Brazilian Jiu Jitsu (BJJ) instructors at the Breakaway Studio at Hampton Roads not only compete in tournaments to keep an edge on their skills, but they also continue to advance their training by learning new techniques.
Recently, we started teaching our Advanced Class a new BJJ move called Worm Guard. Keenan Cornelius developed the Worm Guard technique. Cornelius is originally from Hawaii but is now living in San Diego, California, and he’s one of the best practitioners in BJJ today. He is also the “Grand Slam” champion of double golds in four major tournaments.
In 2014 Cornelius created Worm Guard, a unique Gi guard system. The move was aptly named by Andre Galvao, Cornelius’s former coach. When asked to describe the system, he said that it was like fighting a worm. The most basic description of this grappling position is wrapping the opponent’s lapel around your leg and passing it underneath the opponent, then gripping it with your opposite hand. The leverage of this control severely restricts the opponent’s movement, and it also leaves one hand and one foot free for additional attacks. Worm Guard is much more complicated than this sounds. The instructors at Breakaway attended a seminar with Cornelius to learn it from the expert. The specialized training is now being passed on to Breakaway students.
Using lapel guards during a competition has been done previously, but the Worm Guard control was first used at the 2014 Pan American Championships. Cornelius was fighting Murilo Santana (medium heavyweight division) in the quarter-finals. The move was still in development, but Cornelius felt that he had no better options than to try it on Santana. It turned out to be a good strategy that earned him the win.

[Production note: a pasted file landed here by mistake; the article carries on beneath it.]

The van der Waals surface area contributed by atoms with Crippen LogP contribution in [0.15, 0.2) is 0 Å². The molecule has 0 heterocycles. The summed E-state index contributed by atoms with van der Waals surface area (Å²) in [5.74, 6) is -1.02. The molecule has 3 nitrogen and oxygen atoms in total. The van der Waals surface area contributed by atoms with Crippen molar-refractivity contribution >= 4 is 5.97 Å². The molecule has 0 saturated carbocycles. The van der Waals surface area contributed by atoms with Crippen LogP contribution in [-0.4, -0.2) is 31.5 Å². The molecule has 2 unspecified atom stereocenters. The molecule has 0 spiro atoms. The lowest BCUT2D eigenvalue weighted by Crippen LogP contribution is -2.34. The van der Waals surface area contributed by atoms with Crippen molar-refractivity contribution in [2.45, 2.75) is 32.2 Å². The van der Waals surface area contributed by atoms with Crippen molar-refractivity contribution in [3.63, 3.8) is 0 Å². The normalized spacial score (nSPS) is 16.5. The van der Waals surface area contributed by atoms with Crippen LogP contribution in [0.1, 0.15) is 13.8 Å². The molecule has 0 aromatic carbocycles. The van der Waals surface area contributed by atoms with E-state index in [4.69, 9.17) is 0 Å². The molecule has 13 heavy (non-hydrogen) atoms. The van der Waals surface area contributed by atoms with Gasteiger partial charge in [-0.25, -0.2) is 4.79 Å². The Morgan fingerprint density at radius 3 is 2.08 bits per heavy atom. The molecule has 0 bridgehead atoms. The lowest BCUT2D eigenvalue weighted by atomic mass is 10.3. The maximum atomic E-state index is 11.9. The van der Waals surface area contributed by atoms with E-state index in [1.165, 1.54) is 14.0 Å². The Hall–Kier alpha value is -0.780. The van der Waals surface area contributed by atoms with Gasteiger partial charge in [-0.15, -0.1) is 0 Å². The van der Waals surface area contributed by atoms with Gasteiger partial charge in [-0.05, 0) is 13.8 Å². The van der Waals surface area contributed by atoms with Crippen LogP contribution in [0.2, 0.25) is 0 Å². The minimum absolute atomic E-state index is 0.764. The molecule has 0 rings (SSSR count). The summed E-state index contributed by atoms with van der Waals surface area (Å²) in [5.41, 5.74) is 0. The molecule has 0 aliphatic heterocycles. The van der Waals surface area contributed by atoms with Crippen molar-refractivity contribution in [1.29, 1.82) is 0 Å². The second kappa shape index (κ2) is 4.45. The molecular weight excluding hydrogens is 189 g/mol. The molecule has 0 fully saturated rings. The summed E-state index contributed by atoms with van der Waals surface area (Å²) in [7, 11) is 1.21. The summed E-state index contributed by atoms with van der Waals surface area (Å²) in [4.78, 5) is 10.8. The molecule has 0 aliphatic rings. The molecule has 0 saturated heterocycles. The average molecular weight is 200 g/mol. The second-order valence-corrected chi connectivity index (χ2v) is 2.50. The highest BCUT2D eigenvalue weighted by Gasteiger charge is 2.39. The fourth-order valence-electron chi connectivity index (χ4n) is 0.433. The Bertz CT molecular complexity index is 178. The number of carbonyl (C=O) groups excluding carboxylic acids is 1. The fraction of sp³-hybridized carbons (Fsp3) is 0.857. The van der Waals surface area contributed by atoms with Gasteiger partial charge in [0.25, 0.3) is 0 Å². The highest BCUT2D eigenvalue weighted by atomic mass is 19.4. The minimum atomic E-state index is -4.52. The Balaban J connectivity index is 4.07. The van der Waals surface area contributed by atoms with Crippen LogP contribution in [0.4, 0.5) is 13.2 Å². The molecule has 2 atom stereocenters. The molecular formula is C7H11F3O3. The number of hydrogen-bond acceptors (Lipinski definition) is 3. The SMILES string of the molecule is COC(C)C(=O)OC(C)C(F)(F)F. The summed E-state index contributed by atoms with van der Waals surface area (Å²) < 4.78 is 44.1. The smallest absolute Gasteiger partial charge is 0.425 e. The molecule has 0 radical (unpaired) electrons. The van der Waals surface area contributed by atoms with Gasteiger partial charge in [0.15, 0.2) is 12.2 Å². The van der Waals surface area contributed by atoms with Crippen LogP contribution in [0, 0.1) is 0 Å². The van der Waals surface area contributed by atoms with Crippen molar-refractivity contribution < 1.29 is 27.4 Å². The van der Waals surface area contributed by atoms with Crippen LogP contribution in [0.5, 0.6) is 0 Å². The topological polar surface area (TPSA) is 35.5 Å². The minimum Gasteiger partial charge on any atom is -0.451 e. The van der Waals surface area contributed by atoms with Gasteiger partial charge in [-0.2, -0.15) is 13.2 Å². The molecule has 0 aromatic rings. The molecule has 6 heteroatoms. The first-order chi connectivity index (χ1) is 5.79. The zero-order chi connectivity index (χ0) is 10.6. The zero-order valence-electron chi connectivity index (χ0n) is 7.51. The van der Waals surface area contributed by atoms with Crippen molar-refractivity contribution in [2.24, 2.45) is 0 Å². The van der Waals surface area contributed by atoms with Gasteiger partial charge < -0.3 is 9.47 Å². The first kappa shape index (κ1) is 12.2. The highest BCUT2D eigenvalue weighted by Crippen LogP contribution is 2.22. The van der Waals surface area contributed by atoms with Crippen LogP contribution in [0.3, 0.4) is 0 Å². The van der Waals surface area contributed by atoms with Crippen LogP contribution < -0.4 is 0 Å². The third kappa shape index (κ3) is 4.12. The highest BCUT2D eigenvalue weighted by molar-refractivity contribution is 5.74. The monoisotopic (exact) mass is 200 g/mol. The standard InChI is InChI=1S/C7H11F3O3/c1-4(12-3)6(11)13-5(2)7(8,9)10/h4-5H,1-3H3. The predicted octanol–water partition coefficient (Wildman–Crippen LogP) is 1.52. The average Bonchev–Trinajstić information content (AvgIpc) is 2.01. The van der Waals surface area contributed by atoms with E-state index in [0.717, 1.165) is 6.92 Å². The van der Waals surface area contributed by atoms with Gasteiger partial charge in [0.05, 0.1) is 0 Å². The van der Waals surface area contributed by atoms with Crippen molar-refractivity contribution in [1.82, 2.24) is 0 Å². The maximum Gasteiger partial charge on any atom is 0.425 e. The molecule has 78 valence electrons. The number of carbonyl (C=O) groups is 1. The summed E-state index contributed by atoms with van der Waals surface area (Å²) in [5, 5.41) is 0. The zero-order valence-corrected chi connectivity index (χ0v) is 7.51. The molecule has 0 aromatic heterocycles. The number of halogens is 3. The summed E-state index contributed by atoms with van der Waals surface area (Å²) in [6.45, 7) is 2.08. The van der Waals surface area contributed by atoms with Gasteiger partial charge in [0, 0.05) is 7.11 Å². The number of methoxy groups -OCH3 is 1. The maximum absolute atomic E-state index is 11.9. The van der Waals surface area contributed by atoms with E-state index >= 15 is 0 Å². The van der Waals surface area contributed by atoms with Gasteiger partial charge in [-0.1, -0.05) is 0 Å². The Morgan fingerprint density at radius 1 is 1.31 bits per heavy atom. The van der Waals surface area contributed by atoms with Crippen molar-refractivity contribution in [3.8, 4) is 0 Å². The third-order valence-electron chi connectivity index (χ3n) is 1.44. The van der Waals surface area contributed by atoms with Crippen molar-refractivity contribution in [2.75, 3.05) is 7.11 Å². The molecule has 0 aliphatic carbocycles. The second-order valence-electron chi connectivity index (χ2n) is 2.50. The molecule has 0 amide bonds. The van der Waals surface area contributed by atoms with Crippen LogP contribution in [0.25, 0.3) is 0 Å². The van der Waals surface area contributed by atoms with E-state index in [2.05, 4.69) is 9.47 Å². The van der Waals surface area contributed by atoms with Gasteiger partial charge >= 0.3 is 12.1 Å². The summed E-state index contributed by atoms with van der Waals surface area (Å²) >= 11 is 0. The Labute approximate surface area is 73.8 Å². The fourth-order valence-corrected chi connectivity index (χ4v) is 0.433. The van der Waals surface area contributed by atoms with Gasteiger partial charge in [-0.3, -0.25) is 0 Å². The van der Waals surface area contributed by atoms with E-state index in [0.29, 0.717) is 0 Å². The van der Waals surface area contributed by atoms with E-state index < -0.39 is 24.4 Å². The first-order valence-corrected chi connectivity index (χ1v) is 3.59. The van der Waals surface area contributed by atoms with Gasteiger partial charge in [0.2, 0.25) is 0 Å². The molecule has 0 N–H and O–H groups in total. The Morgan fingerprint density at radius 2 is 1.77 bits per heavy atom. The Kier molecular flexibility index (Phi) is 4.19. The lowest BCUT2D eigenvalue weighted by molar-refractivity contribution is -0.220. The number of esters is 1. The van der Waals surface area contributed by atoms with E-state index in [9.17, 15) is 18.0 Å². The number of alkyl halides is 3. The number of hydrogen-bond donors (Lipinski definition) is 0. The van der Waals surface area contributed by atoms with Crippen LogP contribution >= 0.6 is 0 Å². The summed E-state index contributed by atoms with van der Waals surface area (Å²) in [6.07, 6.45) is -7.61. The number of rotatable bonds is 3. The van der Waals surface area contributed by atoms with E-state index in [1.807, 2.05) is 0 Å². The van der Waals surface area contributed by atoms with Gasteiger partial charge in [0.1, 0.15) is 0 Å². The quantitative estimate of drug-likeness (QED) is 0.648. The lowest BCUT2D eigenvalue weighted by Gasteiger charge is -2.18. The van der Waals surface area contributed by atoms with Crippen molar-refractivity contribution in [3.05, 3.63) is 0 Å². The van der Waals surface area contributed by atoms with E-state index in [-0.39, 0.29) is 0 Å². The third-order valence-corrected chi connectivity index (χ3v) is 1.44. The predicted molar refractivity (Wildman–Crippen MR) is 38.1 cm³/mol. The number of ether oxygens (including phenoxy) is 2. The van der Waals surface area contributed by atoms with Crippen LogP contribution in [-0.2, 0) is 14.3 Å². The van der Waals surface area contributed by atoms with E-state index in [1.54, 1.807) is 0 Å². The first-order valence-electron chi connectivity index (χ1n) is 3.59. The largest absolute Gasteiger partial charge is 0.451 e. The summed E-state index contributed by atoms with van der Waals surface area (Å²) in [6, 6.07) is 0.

Cornelius went on to use Worm Guard to win the World Jiu Jitsu Championship, the European Open Championship, and the Brazilian National Jiu Jitsu Championship that same year. When other competitors started trying to create the same type of position, the Copa Podio (a respected Jiu Jitsu promotion), tried to stop its use for fear of slowing the pace of the matches and affecting the pay-per-view earnings. The overwhelmingly negative reaction from fans about that decision caused a rule change just to limit the time allowed for holding a position instead. Since most promotions have a similar rule, it seemed more than fair.
BJJ can be mastered by anyone, regardless of age or size, and is growing in popularity by leaps and bounds. Give us a call at Breakaway Brazilian Jiu Jitsu to try a free class.